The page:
What’s Happening With SPACs Now?

SPACs were all the buzz. So, what are they, and what are the new developments on this front?

Last Thursday, sources told PTI that Sebi is looking to come out with a framework on SPACs, written by The Economic Times. Sources also said that the capital markets regulator is anticipated to put in place guidelines in this regard in the coming week. Under the framework, the regulator might put in place a separate set of regulations on SPAC, whereby detailed listing rules would be offered for such companies.

The regulations would also include a minimum threshold size for an IPO, sources added. Sebi is anticipated to provide qualifying criteria for sponsor to make sure only seasoned and sophisticated individuals are allowed as a sponsor for an IPO via a SPAC vehicle.

Before we continue, let us tell you what an SPAC is. An SPAC or a blank-cheque company is an entity solely set up with the objective of acquiring a firm in a particular sector. The aim of this SPAC is to raise money in an IPO, and it does not have any operations or revenues. Once the money is raised from the public, it will be kept in an escrow account. However, the people who buy into the IPO do not know what the eventual acquisition target company will be. Then, the SPACs founders or management team find a private company looking to go public via an acquisition.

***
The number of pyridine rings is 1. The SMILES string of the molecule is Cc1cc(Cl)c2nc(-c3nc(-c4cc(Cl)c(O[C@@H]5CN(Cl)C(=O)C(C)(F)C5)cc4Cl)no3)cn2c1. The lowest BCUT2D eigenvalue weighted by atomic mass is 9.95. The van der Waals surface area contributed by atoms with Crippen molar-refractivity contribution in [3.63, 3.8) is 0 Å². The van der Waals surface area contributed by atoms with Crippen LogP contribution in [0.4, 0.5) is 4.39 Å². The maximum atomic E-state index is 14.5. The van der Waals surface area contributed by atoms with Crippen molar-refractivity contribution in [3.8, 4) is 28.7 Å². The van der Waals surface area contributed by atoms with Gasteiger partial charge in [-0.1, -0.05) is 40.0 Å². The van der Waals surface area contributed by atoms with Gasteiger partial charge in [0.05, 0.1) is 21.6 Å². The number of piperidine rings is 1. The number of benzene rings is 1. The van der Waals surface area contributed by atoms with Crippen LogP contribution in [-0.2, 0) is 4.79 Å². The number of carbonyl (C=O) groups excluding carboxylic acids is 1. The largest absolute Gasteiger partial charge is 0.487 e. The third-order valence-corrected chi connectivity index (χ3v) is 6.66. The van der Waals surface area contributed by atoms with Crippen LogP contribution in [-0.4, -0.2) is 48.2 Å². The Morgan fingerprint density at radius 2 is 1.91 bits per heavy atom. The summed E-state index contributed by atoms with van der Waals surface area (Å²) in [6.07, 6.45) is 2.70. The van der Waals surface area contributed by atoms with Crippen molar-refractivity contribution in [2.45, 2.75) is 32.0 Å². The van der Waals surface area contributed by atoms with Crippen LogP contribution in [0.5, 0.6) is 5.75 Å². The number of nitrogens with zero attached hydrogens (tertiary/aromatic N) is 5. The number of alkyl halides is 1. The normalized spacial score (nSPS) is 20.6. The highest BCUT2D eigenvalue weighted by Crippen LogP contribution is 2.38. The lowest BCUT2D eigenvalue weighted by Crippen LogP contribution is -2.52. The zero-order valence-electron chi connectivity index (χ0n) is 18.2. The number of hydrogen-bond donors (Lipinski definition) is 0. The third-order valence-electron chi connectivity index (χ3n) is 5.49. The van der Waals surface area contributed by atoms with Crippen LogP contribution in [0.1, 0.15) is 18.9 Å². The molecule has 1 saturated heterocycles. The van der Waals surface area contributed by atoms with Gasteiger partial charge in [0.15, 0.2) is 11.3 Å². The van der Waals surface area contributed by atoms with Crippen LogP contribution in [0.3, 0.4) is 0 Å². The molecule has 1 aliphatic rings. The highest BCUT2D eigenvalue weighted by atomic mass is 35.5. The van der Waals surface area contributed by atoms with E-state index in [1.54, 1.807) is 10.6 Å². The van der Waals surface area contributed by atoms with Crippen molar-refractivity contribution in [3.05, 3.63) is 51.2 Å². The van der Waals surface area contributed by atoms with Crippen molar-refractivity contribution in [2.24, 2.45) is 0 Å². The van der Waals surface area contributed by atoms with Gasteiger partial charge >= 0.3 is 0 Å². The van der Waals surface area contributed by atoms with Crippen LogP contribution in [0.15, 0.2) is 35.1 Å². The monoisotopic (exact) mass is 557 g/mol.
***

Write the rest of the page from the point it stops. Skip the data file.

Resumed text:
Once an acquisition is concluded, the SPAC’s investors can either swap their shares for shares of the merged company or redeem their SPAC shares to get back their original investment, plus the interest accrued while that money was in trust. Usually, the SPAC sponsors get around a 20% stake in the final merged company. But what if the founders of the SPAC can not find a company to acquire? SPAC sponsors typically have a deadline of about two years to find a suitable deal. If they can not find a suitable deal, then the SPAC is liquidated and investors get their money back with interest.

In February, ReNew Power announced that it will be merging with RMG Acquisition Corp II, a blank-cheque company. This was a first such major deal by an Indian economy, and it listed on Nasdaq, garnering gross cash proceeds of around $1.2 billion. There have also been reports that Grofers is in advanced stages of exploring a SPAC deal. News reports have also mentioned that venture capital firms Elevation Capital and Think Investments are anticipated to launch a SPAC focused on Indian technology firms looking to list in the U.S.

SPACs have been the talk of the town for a while, and more companies are looking to go public via a SPAC. But it does come with some problems. Firstly, finding the right target is a big challenge and there is a risk of an acquisition/merger not happening at all. There may also be worries around valuations, given that SPACs generally look for a target company that has a valuation of around 3 times the amount of money raised via the SPAC IPO.

Global regulators are paying more attention to SPACs these days, and SEBI coming up with a framework proves that point. We believe that there should be detailed guidelines about setting up SPACs in India, so that investors are protected from any unexpected losses.

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